But a computer card game can only do the one thing: play solitaire.The lack of physicality specializes it in the same way his example of pencil sharpener specializes one aspect of the knife. Most of the rest are lost.

There’s a huge dimension of the physical aspects of books that the e-book destroys. The e-book transmits information and transmits it efficiently. What it cannot do is exist in the many ways a physical book can.

I can walk to my friends house and see what books he has on his shelves. A random one may catch my eye, and a discussion start. I can borrow that book and tuck it under my arm, reading it as I walk home. I can see the notes he took in it, and see the faint stamp of a used bookstore he bought it from. 

I can playfully smack him with it when I return it. I can tuck little notes of paper, dog-ear the pages, juggle a stack much too large for me walking home from the library. I can use a thick one as a prop to rest my head on, wrapping it in my coat.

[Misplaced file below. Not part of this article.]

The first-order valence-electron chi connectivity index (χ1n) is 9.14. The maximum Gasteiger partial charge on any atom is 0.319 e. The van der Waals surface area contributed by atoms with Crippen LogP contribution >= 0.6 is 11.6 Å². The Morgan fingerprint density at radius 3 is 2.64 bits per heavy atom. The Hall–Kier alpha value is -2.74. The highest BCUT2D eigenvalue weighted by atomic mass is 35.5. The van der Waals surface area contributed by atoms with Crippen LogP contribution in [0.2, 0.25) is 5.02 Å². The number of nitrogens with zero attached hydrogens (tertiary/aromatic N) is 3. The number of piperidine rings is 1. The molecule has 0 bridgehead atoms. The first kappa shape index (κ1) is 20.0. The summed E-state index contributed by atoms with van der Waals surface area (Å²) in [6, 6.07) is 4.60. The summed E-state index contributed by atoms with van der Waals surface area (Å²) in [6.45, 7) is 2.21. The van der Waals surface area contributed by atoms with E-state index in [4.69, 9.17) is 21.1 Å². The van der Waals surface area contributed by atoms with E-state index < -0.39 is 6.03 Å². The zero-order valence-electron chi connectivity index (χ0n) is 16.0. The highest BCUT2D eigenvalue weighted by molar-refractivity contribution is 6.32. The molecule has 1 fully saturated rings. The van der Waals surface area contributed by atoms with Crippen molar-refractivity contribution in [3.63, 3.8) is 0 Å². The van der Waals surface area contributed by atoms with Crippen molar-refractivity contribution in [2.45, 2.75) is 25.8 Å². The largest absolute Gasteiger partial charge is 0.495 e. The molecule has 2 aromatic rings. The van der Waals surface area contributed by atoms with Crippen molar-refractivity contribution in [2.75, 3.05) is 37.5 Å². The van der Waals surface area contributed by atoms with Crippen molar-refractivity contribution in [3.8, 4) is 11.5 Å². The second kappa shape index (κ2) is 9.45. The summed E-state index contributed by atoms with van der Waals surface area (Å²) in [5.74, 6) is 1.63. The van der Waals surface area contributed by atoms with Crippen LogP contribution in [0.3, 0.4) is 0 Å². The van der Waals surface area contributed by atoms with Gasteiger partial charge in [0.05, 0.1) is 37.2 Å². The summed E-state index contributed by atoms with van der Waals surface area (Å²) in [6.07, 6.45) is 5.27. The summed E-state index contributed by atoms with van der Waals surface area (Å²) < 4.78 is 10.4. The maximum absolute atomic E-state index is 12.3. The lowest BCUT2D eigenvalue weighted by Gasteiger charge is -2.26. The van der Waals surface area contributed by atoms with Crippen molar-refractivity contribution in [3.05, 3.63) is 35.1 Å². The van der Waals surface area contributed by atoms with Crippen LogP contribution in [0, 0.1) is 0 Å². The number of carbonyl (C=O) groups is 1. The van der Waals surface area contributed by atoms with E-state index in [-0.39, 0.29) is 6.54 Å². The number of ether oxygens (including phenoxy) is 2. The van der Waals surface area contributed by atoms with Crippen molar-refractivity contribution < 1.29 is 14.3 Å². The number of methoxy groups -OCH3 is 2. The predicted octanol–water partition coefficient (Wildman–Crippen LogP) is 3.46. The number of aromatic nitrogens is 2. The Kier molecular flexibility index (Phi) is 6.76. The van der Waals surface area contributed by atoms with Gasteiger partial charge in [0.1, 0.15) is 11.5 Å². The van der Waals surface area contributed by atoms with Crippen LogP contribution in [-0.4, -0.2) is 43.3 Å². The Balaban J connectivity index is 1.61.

I can walk to a store and spin a rack of them, surprised that a tiny campground has philosophy books for sale. I can locate them in rooms of my house, stashing them like hidden treasures.

All these things you cannot do with an e-reader, not in the same way. There are analogues, but they are bloodless: pictures on a screen. I will never see an e-book that smells old, sold at a flea market. Physicality adds so much to the experience, and makes new experiences possible. It reminds us that information does not exist in a vacuum, but is tied to a specific time and place. That many times it’s not just the information, but the object. It’s not just the love, but the lover.